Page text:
Hello again! It’s Jamie from anderson + grant and I’m back today to share another easy DIY with you.
Have you been seeing the Dutch tulip crates for sale at shops like Joanna Gaine’s Magnolia Market and Painted Fox Treasures? I noticed them being used on different blogs for decorating, but it wasn’t until I saw them for sale that I actually learned what they were.
Theses “trays” were originally used to force tulip bulbs to grow. The metal mesh base would allow air to circulate around the bulbs so that the tops would not rot. They were able to be stacked on top of one another using the wood blocks in the corners. And the outside was stenciled with the grower’s name.
Recently, I was asked if I wanted an old wood crate that had no bottom. As a person who can never turn down something old since it probably can be used for a project, I accepted the freebie. If nothing else, the wood could be taken apart and used for a rustic sign.
But then it dawned on me that this useless wood crate without a bottom could become not one but two of my own version of a Dutch tulip crate. It even had stenciled words on some of the wood.
I began by cutting the crate apart into three sections just underneath the board above. (One section had a broken board which is why I couldn’t create three from the crate.) By cutting here, I was left with the sections in the corners that would stick up above the crate.
Then I cut hardware cloth (available at the hardware store or online) into a rectangle the size of my crate. I used 19 gauge hardware cloth with 1/2 inch wire mesh.
The hardware cloth was stapled onto the underside of the crate. You don’t need to staple over each wire of the hardware cloth, but don’t leave large spaces in between.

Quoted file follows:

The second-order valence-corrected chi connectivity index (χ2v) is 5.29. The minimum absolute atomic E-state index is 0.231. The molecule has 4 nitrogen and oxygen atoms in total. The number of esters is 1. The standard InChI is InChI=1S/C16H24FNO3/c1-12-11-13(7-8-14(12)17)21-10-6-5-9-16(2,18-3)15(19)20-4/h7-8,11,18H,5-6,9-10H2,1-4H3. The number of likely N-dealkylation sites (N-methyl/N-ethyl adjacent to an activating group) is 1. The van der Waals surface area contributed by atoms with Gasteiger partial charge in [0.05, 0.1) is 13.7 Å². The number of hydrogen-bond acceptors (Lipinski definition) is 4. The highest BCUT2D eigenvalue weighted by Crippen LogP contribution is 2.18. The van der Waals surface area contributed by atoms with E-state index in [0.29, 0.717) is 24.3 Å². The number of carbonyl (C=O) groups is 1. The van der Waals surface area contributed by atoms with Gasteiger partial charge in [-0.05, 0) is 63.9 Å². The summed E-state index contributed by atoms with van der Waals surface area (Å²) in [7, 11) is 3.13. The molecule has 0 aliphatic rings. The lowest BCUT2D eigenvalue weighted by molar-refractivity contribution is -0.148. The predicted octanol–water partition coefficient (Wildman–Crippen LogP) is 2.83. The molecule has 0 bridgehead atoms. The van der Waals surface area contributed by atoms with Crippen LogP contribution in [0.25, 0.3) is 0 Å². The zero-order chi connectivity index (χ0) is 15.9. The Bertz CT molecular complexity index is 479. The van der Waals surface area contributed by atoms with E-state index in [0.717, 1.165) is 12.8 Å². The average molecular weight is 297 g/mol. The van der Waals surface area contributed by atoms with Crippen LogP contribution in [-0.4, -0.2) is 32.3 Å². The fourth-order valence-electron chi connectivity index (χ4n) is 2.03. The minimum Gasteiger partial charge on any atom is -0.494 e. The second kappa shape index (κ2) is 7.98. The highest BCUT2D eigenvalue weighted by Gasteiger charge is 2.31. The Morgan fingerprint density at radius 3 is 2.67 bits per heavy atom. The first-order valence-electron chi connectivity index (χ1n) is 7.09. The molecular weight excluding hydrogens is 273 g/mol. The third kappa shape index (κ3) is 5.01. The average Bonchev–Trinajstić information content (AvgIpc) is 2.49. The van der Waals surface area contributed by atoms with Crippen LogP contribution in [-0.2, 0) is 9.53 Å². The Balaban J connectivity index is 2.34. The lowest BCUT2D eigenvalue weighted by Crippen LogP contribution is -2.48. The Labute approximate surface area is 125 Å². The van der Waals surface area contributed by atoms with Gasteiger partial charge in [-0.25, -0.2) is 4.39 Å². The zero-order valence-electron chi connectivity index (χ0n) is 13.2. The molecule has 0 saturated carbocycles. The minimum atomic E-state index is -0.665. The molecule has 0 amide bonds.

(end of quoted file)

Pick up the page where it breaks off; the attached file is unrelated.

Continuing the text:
Mine could have used more staples, but the wood is old and a little brittle, so I opted for just making sure it was secure to the bottom of the crate. You’ll see in some of the picture it isn’t attached completely, but I’m okay with that since it is something I’m keeping for myself.
The only difference between my tulip crate and the real thing is that I’m missing planks of wood underneath the crate. As soon as I can find some aged wood that will match the finish of the crate, I’ll be adding them. Until then I’ve got the look I was going for.
I’m not telling anyone to go out and destroy a perfectly good vintage crate to make this project. This one was not going to serve it’s original purpose anymore and maybe you’ll be “lucky” enough to find something like this. But new wood crates are available at any craft store and there are numerous tutorials out there for aging new wood. Those can be cut apart and used to create your own version of this DIY.
Whether you buy a vintage version or make your own, Dutch tulip crates are a great way to add a rustic touch to your home. They can also be a bit of a conversation piece if you tell you guests about their original use. Use them as a tray as I’m showing here or create a unique way to store or organize objects around the house.
Thanks so much for letting me share with you today. I’d love to know what you think of my project using an old crate! What would you display in yours?